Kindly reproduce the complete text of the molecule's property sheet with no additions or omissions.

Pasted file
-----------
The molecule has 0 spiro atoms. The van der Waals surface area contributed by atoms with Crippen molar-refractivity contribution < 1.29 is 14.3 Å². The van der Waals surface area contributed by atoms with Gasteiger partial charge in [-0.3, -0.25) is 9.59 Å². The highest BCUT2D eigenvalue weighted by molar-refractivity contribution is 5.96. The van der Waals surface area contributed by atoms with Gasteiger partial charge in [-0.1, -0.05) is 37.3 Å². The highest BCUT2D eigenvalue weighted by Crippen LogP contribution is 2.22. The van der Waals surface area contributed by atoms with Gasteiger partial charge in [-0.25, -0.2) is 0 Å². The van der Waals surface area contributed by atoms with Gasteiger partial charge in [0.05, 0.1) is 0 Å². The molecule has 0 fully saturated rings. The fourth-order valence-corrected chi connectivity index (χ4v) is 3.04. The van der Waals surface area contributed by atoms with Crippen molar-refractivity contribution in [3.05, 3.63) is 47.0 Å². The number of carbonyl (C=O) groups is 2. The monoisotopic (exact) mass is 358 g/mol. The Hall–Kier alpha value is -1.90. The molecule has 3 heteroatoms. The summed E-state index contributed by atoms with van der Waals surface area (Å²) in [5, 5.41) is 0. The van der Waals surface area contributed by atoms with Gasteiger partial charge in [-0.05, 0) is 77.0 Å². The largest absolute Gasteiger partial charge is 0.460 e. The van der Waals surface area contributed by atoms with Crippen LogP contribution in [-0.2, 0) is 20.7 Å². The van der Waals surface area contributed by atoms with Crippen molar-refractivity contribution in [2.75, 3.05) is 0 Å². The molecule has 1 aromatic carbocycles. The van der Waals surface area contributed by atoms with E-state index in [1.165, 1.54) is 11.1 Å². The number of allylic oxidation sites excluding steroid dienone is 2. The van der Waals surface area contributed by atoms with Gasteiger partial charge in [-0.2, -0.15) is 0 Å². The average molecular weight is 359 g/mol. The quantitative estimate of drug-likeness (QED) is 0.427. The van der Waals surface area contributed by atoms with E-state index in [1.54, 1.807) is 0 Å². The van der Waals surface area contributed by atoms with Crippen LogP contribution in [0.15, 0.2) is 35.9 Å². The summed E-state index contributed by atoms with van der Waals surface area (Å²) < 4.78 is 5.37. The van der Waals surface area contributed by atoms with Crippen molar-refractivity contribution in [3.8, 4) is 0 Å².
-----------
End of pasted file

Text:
The molecule has 0 spiro atoms. The van der Waals surface area contributed by atoms with Crippen molar-refractivity contribution < 1.29 is 14.3 Å². The van der Waals surface area contributed by atoms with Gasteiger partial charge in [-0.3, -0.25) is 9.59 Å². The highest BCUT2D eigenvalue weighted by molar-refractivity contribution is 5.96. The van der Waals surface area contributed by atoms with Gasteiger partial charge in [-0.1, -0.05) is 37.3 Å². The highest BCUT2D eigenvalue weighted by Crippen LogP contribution is 2.22. The van der Waals surface area contributed by atoms with Gasteiger partial charge in [-0.25, -0.2) is 0 Å². The van der Waals surface area contributed by atoms with Gasteiger partial charge in [0.05, 0.1) is 0 Å². The molecule has 0 fully saturated rings. The fourth-order valence-corrected chi connectivity index (χ4v) is 3.04. The van der Waals surface area contributed by atoms with Crippen molar-refractivity contribution in [3.05, 3.63) is 47.0 Å². The number of carbonyl (C=O) groups is 2. The monoisotopic (exact) mass is 358 g/mol. The Hall–Kier alpha value is -1.90. The molecule has 3 heteroatoms. The summed E-state index contributed by atoms with van der Waals surface area (Å²) in [5, 5.41) is 0. The van der Waals surface area contributed by atoms with Gasteiger partial charge in [-0.05, 0) is 77.0 Å². The largest absolute Gasteiger partial charge is 0.460 e. The van der Waals surface area contributed by atoms with Crippen LogP contribution in [-0.2, 0) is 20.7 Å². The van der Waals surface area contributed by atoms with Crippen molar-refractivity contribution in [2.75, 3.05) is 0 Å². The molecule has 1 aromatic carbocycles. The van der Waals surface area contributed by atoms with E-state index in [1.165, 1.54) is 11.1 Å². The number of allylic oxidation sites excluding steroid dienone is 2. The van der Waals surface area contributed by atoms with Gasteiger partial charge in [-0.2, -0.15) is 0 Å². The average molecular weight is 359 g/mol. The quantitative estimate of drug-likeness (QED) is 0.427. The van der Waals surface area contributed by atoms with E-state index in [1.54, 1.807) is 0 Å². The van der Waals surface area contributed by atoms with Crippen LogP contribution in [0.15, 0.2) is 35.9 Å². The summed E-state index contributed by atoms with van der Waals surface area (Å²) < 4.78 is 5.37. The van der Waals surface area contributed by atoms with Crippen molar-refractivity contribution in [3.8, 4) is 0 Å².